I will have most of my family visiting us for the holiday. Like most families, it can be a stressful time. I really want it to be different. My husband and I plan to keep things as simple as we can. Our children are pretty young yet, so they are naturally excited about everything. However, my nieces and nephews are teens so I don’t imagine they will be too thrilled with much. My sister can get kind of controlling and her husband seems to get cranky. Fun, huh? My parents will be staying with us too and while my mother is happy playing with all of her grandkids, I know my father gets really bored and restless by the inactivity. At home, he’s always puttering. It’s like he doesn’t know what to do with himself if he isn’t fixing something.
Are we just being foolish to think we can all be under the same roof for four days and get along? Surely there are things I can do to make it easier all the way around. Any tips?
Happy Holidays, I Hope
Your concerns about visiting family are sadly, all too common. Fortunately, you and your husband share similar goals, which is a big plus. If you can keep your expectations realistic, I think with a little planning, you and your family can have an enjoyable time together.
I was happy to hear that you will be keeping things simple! You are already ahead of the game. Now, let’s make a plan for those personalities who may have a rough time enjoying themselves.
For starters, call your sister now and enlist her help. By offering her some of the control up front, she may feel less inclined to try and wrestle it from you. Be positive! Tell her how happy you are to have your sister to share the holiday with you. Then, ask her what she would like to be in charge of, explaining how you can use all of the help she can give.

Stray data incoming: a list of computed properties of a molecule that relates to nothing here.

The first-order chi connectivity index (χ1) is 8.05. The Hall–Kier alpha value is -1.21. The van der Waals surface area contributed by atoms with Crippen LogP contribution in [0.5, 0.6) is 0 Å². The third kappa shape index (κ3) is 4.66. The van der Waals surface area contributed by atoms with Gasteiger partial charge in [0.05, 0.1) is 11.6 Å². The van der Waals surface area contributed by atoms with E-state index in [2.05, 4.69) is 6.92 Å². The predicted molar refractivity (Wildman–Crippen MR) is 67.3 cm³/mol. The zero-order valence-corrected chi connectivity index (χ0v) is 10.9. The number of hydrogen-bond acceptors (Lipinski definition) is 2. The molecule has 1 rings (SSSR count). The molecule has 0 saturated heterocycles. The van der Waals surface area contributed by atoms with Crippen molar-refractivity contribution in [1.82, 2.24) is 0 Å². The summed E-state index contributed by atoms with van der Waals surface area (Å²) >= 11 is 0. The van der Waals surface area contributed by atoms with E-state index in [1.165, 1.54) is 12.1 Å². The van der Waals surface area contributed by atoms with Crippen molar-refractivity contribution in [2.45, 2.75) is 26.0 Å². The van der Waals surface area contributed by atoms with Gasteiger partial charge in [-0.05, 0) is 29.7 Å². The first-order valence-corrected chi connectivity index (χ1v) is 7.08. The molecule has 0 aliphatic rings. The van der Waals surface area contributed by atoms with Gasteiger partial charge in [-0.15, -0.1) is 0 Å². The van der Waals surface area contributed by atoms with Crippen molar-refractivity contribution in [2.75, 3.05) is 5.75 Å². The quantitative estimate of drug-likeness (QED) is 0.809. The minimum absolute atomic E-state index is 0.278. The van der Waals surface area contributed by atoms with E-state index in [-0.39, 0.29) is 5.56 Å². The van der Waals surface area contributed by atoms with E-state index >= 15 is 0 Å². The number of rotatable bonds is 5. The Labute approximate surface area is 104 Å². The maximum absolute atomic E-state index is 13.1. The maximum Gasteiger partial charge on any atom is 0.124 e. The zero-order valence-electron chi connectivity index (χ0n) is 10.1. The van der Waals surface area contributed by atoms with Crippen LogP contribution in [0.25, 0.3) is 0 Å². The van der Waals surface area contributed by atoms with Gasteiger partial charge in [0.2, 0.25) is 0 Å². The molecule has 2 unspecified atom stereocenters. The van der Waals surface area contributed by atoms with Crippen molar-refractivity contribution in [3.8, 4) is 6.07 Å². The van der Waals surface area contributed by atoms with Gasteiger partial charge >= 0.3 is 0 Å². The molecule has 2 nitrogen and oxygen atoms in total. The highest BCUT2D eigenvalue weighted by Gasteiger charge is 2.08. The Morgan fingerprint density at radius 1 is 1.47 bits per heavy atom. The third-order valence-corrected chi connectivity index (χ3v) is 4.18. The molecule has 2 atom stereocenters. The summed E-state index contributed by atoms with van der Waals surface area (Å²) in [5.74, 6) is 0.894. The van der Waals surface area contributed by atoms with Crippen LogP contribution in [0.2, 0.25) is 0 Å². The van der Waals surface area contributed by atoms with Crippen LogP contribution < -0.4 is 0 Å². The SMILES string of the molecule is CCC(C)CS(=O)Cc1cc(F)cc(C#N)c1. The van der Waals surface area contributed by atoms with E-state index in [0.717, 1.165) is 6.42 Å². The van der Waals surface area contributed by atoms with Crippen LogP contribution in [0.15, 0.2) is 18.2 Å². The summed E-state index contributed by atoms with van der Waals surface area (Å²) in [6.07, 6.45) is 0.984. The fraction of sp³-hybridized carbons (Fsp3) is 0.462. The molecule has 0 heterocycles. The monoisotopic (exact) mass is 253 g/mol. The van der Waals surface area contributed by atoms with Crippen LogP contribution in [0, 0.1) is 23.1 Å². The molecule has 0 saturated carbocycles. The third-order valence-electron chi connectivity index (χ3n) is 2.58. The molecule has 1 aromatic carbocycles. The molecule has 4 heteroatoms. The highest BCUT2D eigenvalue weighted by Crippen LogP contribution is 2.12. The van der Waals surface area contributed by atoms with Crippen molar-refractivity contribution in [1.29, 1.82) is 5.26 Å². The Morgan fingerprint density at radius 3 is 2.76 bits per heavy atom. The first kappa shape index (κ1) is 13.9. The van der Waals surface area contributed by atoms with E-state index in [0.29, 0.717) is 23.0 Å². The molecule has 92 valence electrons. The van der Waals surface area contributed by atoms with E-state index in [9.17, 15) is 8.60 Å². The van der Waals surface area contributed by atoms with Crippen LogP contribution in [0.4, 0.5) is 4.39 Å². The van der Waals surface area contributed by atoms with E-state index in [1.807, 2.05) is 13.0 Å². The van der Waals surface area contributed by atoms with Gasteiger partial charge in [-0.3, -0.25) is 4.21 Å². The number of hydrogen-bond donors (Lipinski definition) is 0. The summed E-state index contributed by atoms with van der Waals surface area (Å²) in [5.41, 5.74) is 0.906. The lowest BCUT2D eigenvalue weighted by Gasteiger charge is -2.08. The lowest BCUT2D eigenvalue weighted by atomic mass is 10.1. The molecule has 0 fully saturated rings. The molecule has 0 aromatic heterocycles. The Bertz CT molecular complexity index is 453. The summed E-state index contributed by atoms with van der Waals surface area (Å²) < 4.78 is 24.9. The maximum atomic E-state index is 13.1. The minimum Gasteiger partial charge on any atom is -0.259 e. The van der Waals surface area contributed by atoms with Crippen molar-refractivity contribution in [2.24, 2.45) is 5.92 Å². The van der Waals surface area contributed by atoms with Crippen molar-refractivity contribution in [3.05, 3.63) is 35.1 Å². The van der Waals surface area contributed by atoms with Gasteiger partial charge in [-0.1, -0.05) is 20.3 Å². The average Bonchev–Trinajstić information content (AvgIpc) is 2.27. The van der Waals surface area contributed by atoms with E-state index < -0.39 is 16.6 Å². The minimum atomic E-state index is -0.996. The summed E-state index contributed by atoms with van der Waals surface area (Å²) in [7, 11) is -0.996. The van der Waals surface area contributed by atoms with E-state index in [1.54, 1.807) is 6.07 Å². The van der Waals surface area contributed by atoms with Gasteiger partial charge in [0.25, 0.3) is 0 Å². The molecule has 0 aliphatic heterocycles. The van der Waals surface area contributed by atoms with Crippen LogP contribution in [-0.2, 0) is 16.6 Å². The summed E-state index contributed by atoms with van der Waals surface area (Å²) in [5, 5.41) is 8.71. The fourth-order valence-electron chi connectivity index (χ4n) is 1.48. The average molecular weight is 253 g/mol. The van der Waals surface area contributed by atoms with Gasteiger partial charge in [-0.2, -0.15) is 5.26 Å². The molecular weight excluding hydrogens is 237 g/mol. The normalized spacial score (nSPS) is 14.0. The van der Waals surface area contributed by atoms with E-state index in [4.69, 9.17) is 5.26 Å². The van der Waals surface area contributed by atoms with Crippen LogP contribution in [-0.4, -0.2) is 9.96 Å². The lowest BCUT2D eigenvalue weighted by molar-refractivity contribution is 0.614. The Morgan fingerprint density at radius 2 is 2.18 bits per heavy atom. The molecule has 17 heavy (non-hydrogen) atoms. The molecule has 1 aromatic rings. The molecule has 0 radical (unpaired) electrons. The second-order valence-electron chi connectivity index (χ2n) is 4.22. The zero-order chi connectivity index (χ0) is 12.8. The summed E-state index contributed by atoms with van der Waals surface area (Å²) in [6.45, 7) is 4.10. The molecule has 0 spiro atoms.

After acknowledging how stressful the holidays can be, ask what her children and husband might enjoy doing? Make sure she understands that you do not expect everyone to spend every waking minute together. Sometimes, once family members feel a bit more free to do what they need for themselves, everyone relaxes. If this means your brother-in-law takes his kids off to the movies one afternoon, that should be just fine. Maybe it means you send him off on errands or simply encourage him to go for a walk by himself. You sister should have some good ideas.
Now, about your father … what do you think would be best for him? Why don’t you pick up the phone and ask him? It doesn’t have to be a big deal. Just say something like, “Dad, we are so pleased you and Mom are coming to Christmas. We both know Mom will be happy playing with the grandkids but I want to make sure you have a good time too. I know all of the visiting gets a bit tiresome. It’s fine with us if you want to watch a football game or take a drive some afternoon. And, I don’t want to put you to work but we sure could use some of your fix-it skills if you are inclined.” Most of all, make sure he understands that you just want him to enjoy himself and that you have no expectations of what that should look like.
Finally, have a game night planned or a special holiday movie you can all watch together. Get the teens to help you bake and decorate cookies with your kids. Maybe they can all make decorations for the table? Some children like to collaborate on a play for their elders … and many teens love directing younger cousins! Maybe one night, anyone who wants to can bundle up, grab the flashlights, and take a walk in the neighborhood. In other words, think about activities that get people busy and interacting, instead of just sitting around. You’ll all be happier!